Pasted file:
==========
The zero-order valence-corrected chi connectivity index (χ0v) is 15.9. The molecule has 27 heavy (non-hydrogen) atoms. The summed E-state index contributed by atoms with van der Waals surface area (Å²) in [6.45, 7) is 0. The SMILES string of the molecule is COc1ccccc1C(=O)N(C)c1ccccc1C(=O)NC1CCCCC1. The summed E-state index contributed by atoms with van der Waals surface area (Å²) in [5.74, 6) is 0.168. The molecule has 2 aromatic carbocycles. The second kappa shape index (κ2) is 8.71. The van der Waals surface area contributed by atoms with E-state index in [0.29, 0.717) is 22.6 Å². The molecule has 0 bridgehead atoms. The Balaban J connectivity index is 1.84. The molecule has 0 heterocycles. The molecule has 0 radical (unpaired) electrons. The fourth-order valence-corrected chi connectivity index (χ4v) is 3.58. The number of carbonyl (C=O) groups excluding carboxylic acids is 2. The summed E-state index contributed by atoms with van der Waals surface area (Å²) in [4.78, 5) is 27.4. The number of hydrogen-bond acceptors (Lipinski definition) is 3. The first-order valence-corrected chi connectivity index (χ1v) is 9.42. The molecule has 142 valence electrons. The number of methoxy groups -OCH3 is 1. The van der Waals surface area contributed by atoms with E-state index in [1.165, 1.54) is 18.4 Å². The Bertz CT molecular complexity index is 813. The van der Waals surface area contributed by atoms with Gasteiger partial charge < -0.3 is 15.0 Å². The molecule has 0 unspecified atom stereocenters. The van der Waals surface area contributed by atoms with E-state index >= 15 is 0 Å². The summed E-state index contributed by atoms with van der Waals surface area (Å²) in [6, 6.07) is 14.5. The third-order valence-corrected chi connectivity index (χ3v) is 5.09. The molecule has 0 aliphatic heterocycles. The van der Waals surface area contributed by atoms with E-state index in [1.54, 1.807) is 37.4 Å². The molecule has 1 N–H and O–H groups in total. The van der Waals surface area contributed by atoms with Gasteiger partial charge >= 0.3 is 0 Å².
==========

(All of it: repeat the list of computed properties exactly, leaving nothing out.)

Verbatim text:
The zero-order valence-corrected chi connectivity index (χ0v) is 15.9. The molecule has 27 heavy (non-hydrogen) atoms. The summed E-state index contributed by atoms with van der Waals surface area (Å²) in [6.45, 7) is 0. The SMILES string of the molecule is COc1ccccc1C(=O)N(C)c1ccccc1C(=O)NC1CCCCC1. The summed E-state index contributed by atoms with van der Waals surface area (Å²) in [5.74, 6) is 0.168. The molecule has 2 aromatic carbocycles. The second kappa shape index (κ2) is 8.71. The van der Waals surface area contributed by atoms with E-state index in [0.29, 0.717) is 22.6 Å². The molecule has 0 bridgehead atoms. The Balaban J connectivity index is 1.84. The molecule has 0 heterocycles. The molecule has 0 radical (unpaired) electrons. The fourth-order valence-corrected chi connectivity index (χ4v) is 3.58. The number of carbonyl (C=O) groups excluding carboxylic acids is 2. The summed E-state index contributed by atoms with van der Waals surface area (Å²) in [4.78, 5) is 27.4. The number of hydrogen-bond acceptors (Lipinski definition) is 3. The first-order valence-corrected chi connectivity index (χ1v) is 9.42. The molecule has 142 valence electrons. The number of methoxy groups -OCH3 is 1. The van der Waals surface area contributed by atoms with E-state index in [1.165, 1.54) is 18.4 Å². The Bertz CT molecular complexity index is 813. The van der Waals surface area contributed by atoms with Gasteiger partial charge < -0.3 is 15.0 Å². The molecule has 0 unspecified atom stereocenters. The van der Waals surface area contributed by atoms with E-state index >= 15 is 0 Å². The summed E-state index contributed by atoms with van der Waals surface area (Å²) in [6, 6.07) is 14.5. The third-order valence-corrected chi connectivity index (χ3v) is 5.09. The molecule has 0 aliphatic heterocycles. The van der Waals surface area contributed by atoms with E-state index in [1.54, 1.807) is 37.4 Å². The molecule has 1 N–H and O–H groups in total. The van der Waals surface area contributed by atoms with Gasteiger partial charge >= 0.3 is 0 Å².